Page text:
Asit Maitra

 When did you start writing poetry?

I started writing poetry when I was about 18.

What was the first poem that you wrote, that you thought was good?

My first poem that I thought was good (and published in the Sunday Supplement of a local Bengali newspaper) was titled ‘Bhanga chair’, (broken chair), a raw angry piece about us using and then discarding people and objects etc after they are of no use.

Do you prefer writing poetry to other forms of writing, and if so, why?

I prefer writing poetry rather than prose (which I also do; I write a diary) because poetry encapsulates an emotion, a topic or a story in a very intense way. It allows the poet the opportunity to distil the idea and enrich it with carefully chosen words that are musical.

Could you please tell our readers what your collection is about, in no more than 100 words?

Knife on the Edge, my second full-length collection, contains two broadly groups of poems. The first describes the dreams and struggles of a young Asian immigrant doctor to be trained as a surgeon in UK. Beginning with a sign from goddess, Saraswati, that he was destined to come to England the young medic undergoes an undulating experience of elation and despair. Second part touches on universal themes – love, loss, poverty, Afghan war etc.

Poetry for me is so personal, unlike novels, you really get a sense of who the person is, would you agree?

I agree with you absolutely that poetry is very personal and emotional. Sometimes when I write I feel my eyes are filling up or a rage burning. Poems truly reflect the writer.

 With that in mind what do you think your poetry says about you?

My poetry is my salvation. There are days I feel despondent about people, places, wars and unfairness. By writing about these I survive. And poems don’t always have to be published to become your jewels.

What makes a good poem?

People have different views about ‘what makes a good poem’. I believe a ‘good’ poem should strive to be honest, passionate and about themes that touch the heart-strings of the readers/listeners.

In your respective collections you talk about women, motherhood, loss and grieving, family and growing up – such deep deep stuff. Overladen with emotions. Is writing poetry therapeutic?

Writing poetry is undoubtedly therapeutic. It helps people in stressful situations. That’s why many poets do work with the prisoners, mentally-challenged and patients, doing poetry workshops. Poetry help unblock the tension. Seamus Heaney described this power of poetry as ‘imagination pressing back against the pressure of reality.’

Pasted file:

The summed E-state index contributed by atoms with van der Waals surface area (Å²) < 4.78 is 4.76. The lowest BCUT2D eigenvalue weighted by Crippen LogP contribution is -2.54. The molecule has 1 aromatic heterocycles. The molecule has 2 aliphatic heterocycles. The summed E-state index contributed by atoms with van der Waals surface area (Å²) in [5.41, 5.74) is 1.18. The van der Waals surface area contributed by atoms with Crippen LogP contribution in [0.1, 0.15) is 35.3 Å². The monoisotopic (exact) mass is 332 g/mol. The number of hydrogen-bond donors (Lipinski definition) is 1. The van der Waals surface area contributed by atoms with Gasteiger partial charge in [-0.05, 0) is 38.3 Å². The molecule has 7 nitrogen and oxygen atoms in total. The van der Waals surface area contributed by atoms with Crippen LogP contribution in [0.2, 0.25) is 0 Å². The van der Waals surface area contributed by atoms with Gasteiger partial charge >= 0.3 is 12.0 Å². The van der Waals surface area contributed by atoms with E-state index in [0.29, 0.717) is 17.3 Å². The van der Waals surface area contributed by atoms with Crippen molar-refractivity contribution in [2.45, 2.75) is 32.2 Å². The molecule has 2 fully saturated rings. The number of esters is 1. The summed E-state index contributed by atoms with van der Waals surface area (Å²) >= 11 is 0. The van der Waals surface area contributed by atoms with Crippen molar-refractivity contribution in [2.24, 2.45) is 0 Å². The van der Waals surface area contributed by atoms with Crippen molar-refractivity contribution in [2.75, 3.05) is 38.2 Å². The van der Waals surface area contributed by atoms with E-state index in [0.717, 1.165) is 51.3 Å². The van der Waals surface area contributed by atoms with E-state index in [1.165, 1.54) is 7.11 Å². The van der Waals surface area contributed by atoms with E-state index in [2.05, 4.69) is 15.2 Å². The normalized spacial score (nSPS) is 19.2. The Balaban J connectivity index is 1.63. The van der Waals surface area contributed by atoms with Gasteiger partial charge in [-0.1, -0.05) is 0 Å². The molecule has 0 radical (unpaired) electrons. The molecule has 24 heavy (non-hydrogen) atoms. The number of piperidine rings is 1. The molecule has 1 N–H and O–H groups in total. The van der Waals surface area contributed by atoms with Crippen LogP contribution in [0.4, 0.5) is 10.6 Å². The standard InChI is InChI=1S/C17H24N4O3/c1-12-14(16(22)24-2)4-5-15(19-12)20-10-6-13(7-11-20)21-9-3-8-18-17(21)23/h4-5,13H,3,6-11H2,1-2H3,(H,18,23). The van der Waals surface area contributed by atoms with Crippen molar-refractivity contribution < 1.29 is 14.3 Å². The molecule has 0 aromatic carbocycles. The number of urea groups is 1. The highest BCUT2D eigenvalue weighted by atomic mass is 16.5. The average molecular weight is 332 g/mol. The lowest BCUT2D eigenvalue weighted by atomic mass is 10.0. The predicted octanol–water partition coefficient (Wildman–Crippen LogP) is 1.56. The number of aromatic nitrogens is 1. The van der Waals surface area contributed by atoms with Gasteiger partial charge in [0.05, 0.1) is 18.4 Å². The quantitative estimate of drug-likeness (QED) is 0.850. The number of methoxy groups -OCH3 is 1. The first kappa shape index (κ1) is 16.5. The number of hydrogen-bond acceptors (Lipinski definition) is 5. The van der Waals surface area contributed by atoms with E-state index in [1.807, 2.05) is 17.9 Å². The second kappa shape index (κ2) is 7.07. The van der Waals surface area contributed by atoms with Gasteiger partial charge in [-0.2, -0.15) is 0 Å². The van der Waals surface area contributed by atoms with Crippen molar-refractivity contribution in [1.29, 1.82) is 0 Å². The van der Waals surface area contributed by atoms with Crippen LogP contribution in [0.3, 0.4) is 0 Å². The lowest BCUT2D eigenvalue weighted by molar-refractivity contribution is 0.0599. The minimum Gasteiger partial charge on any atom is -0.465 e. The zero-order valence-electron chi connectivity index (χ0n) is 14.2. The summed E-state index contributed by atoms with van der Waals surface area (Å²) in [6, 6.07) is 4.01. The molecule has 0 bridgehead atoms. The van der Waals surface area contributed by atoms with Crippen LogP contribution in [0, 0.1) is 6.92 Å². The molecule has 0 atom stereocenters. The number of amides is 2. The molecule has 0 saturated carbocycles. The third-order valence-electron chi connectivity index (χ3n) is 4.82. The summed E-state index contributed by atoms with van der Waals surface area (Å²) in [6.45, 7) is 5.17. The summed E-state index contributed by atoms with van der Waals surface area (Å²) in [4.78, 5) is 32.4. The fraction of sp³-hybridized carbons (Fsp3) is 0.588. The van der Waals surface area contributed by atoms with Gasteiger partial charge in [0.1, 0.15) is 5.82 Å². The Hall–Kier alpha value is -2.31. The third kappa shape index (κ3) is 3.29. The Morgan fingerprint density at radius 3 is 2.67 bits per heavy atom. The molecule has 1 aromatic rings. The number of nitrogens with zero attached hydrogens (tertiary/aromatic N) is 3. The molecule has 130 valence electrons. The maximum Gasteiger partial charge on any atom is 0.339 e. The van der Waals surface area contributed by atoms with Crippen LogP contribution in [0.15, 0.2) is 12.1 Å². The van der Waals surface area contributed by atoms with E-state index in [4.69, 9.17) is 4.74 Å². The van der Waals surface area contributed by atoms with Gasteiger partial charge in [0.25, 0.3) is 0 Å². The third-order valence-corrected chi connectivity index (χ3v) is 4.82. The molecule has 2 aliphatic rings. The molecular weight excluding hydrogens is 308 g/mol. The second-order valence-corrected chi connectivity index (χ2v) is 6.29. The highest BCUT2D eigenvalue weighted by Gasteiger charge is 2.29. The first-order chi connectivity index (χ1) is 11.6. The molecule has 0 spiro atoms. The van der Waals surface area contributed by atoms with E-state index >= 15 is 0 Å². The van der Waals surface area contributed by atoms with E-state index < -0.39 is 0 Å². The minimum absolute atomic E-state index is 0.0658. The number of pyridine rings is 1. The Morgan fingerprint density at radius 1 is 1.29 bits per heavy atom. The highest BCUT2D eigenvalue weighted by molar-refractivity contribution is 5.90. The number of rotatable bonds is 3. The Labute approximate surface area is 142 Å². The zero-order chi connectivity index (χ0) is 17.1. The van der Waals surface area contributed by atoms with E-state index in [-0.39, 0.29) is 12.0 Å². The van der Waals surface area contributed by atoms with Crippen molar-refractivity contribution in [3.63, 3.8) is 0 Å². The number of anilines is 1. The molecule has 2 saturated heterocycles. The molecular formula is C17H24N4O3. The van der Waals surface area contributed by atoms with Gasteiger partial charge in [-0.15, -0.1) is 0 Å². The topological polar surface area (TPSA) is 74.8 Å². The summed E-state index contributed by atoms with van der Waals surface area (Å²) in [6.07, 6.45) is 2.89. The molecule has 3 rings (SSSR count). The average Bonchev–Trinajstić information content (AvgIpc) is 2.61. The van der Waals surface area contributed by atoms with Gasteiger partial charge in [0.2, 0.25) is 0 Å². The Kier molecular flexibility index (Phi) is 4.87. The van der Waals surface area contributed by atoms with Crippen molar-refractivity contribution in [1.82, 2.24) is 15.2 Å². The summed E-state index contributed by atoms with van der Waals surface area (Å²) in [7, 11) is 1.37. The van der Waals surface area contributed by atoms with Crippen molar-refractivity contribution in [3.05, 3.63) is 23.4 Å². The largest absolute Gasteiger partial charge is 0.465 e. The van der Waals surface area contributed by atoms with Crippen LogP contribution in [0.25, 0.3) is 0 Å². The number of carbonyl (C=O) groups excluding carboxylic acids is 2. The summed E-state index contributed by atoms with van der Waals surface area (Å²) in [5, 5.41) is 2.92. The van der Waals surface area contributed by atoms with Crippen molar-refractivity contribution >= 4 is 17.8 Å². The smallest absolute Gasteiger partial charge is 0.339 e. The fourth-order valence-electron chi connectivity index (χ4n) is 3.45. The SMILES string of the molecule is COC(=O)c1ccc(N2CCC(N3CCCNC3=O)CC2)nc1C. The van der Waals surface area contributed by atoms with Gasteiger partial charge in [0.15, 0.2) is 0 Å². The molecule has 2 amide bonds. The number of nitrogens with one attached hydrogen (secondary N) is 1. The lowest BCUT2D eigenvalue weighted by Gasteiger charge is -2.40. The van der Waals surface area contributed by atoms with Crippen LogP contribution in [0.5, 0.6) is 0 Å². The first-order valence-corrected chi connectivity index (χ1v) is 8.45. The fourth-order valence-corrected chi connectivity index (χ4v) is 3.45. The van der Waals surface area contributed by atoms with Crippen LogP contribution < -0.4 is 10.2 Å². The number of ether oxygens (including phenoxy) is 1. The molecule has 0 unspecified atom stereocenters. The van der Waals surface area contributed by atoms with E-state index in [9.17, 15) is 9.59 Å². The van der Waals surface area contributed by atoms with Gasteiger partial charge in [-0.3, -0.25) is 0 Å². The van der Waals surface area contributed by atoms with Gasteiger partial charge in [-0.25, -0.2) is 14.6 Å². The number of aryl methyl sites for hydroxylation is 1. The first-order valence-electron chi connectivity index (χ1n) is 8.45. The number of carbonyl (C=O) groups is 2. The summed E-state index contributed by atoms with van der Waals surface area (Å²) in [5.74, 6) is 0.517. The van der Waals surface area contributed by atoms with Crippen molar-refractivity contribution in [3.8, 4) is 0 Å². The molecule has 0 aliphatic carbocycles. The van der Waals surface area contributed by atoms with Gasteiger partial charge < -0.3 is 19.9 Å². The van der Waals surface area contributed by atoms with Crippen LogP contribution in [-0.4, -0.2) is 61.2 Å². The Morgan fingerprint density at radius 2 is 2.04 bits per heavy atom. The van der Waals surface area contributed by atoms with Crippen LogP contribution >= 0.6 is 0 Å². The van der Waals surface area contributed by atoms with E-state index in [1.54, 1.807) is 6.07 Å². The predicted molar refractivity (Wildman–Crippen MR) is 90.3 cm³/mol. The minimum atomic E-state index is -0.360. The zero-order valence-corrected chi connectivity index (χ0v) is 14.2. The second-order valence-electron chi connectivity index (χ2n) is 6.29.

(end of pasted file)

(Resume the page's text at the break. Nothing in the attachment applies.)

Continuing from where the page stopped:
What is your favourite poem and who is your favourite poet?

My favourite poem is ‘Digging’ by Seamus Heaney. My favourite poet is Rabindranath Tagore (the Nobel Prize winning Bengali poet) who inspired me when I was growing up.

From your collection what do you think is your best work?

If I have to choose one poem from this collection it’d be ‘Arms and Legs’ because of its theme and its relevance today.

Should a poet live a life of isolation?

A poet lives inside his or hers own isolation in order to create, but physical isolation from society and permanently would dry up a poet very soon.

What advice would you give to an aspiring poet?

My basic advice to an aspiring poet would be: a) don’t say I can’t write a poem b) put pen to paper and let it flow c) observe day to day details and make a note d) find something – an object, an idea, anything – that really interest you e) read other poets and f) then write and write. And edit.

Asit Maitra, FRCS, Emeritus A&E consultant (Newcastle Hospitals NHS Foundation Trust), MA (Creative Writing, Newcastle University), came to Britain from India in 1961 and has lived in Newcastle since 1977.  His poems have been published in Acumen, Other poetry, Redbeck Anthology of South Asian Poetry, 2000 and Masala, Poetry from India, Bangladesh, Pakistan & Sri Lanka, Macmillan’s Children Book, 2005, Both sides of the Hadrian’s Wall, 2006. Book of Ten, Zebra Publishing, 2009. Other publications: chapbooks: Zig-Zags (with Pat Borthwick), Pharos Press, 1998 and Chapati-moon, ID on Tyne Press, 2007 and first full-length collection – Sun Dips At Juhu Beach, Biscuit publishing, 2009.